Blog by Steve Laug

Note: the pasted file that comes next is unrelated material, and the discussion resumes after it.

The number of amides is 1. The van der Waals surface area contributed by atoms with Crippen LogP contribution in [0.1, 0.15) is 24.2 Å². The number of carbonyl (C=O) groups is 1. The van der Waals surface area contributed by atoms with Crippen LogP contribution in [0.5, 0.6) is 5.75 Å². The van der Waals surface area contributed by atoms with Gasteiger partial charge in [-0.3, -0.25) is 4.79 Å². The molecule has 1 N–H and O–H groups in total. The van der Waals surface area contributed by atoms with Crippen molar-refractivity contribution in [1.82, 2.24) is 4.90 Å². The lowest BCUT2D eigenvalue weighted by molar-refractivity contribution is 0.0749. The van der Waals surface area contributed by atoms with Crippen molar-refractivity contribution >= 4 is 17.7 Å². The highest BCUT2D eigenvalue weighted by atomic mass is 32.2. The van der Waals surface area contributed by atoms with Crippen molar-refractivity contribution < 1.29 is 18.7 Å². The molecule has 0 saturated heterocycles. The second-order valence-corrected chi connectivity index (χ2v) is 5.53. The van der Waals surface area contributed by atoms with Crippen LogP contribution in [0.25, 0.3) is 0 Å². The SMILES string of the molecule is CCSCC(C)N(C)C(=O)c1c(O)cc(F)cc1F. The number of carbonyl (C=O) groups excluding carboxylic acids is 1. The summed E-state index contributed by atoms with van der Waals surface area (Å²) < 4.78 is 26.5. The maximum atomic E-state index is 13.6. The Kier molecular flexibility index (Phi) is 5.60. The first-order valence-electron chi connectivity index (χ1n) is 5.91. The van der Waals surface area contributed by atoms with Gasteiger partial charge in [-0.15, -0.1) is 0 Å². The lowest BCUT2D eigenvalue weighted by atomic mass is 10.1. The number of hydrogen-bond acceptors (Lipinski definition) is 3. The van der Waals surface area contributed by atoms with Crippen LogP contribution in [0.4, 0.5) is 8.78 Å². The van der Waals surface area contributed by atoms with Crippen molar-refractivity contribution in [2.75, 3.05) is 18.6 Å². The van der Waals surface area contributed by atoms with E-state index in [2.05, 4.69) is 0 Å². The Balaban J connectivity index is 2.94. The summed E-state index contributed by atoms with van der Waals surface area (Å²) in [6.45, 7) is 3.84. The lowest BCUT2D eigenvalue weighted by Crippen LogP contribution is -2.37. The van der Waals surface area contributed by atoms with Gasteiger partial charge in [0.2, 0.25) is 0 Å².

My brother Jeff sent me photos of a pipe that a fellow he knows was selling. The fellow had picked it up on one of his pipe hunting expeditions. It was an intricately carved briar pipe with a horn stem. The bowl was encircled in oak leaves with acorns both fully developed and partially developed. The shank was made up of the stem of the leaves and it was held in a hand. The underside of the shank had fingers and thumb wrapped around the stem on the leaves. There was also bark of a branch. The striations of the bark ran the length of the shank to the oak leaves and stems. The top of the rim had some darkening and a thick overflow of lava on the rim top. The inside of the bowl had a thin coat of cake and some debris in the bottom of the bowl. The horn stem had tooth marks on the top and underside of the stem and some tooth chatter. On the underside there were some worm holes next to the shank/stem junction. One was fairly shallow next to the stem and the other going across the stem was quite a bit deeper. I took photos of the rim top and the stem surfaces both top and underside to show the condition of the pipe when it came to me. You can see the damage on the rim top though the bowl is still in round. There was no damage to the inner or outer edge of the rim. The buildup of lava would need to be scraped away. The stem photos show the tooth chatter on the top and underside near the button and the worm holes near the shank/stem junction.I cleaned the surface of the stem with alcohol on cotton swabs and pads to remove the grime in the holes. I dried them out and then filed them in holes with clear super glue. The small hole was quite simple to fill while the larger one across the stem was deeper and more complicated to repair. It took multiple layers of glue to fill it in until it was even with the surface of the stem. The second photo below shows the filled in holes. The glue dried and turned darker than the rest of the stem. However the surface of the stem was smooth to the touch. I sanded the repairs with 220 grit sandpaper after they had hardened to blend them into the surface of the stem. I wiped the stem down with a cotton pad to remove the sanding dust left behind on the stem surface.I lightly topped the bowl on a piece of 220 grit sandpaper on a topping board to remove the damage and the lava overflow.I rubbed Before & After Restoration Balm into the briar to enliven, clean and protect it. I used cotton swabs and folded pipe cleaners to work the Balm into all of the carved grooves. I buffed it with a soft cotton cloth. I buffed it with a shoe brush to further work the Balm into the grooves and polish it. I polished the rim top with 1500-12000 grit micromesh sanding pads to remove the scratching in the briar left behind by the sandpaper. Once it was polished I touch it up with a Cherry stain touch up pen to match the colour of the rest of the bowl. I buffed the rim top with a soft cotton cloth to bring a shine.I cleaned out the interior of the mortise, shank and airway in the shank and the stem with alcohol, cotton swabs and pipe cleaners. It was dirty but not overly so – the pipe appeared to have been lightly smoked.I polished the horn stem with micromesh sanding pads – wet sanding it with 1200-2400 grit pads and dry sanding it with 3200-12000 grit pads. Each pad brought a deeper shine to the surface of the horn. The tenon appears to be horn and it was pretty clean. I polished it with Before & After Pipe Stem Polish – both Fine and Extra Fine. I buffed the stem with a clean cotton pad. While I was in Idaho I found a cast Elk head pipe rack made by Comoy’s of London. It is a unique one and it works very well to hold this large pipe. I screwed the stem back into the shank and buffed the bowl and shank with a cotton cloth to raise a shine. I put the pipe in the Elk pipe rack and took photos of the pipe. This large, ornately carved oak leaf briar bowl and shank is quite stunning. There a places on the underside of the shank where you could see air through the space between the base of the bowl and shank and the curve of the stems held in the hand. The rim top is smooth and clean and looks much better. The horn stem is of nice quality and after the repairs it shined up well. I hand buffed the bowl and the stem with a shoe brush to raise the shine on the briar and the polished horn stem. I gave the bowl and stem multiple coats of Conservator’s Wax. I buffed the entire pipe with a shoe brush and a microfiber cloth to deepen the shine. The finished pipe is shown in the photos below. The rich brown stain allows the grain to really stand out on this little pipe and it works well with the rich colour of the horn stem. The dimensions of the pipe are: Length: 9 inches, Height: 3 inches, Outside Diameter: 1 7/16 inches, Diameter of the chamber: 7/8 inches. This intricately carved knife will fit really nicely into my collection of antique pipes. I think that this will be a great pipe to smoke and should deliver a clean dry smoke. Thanks for walking through the restoration with me.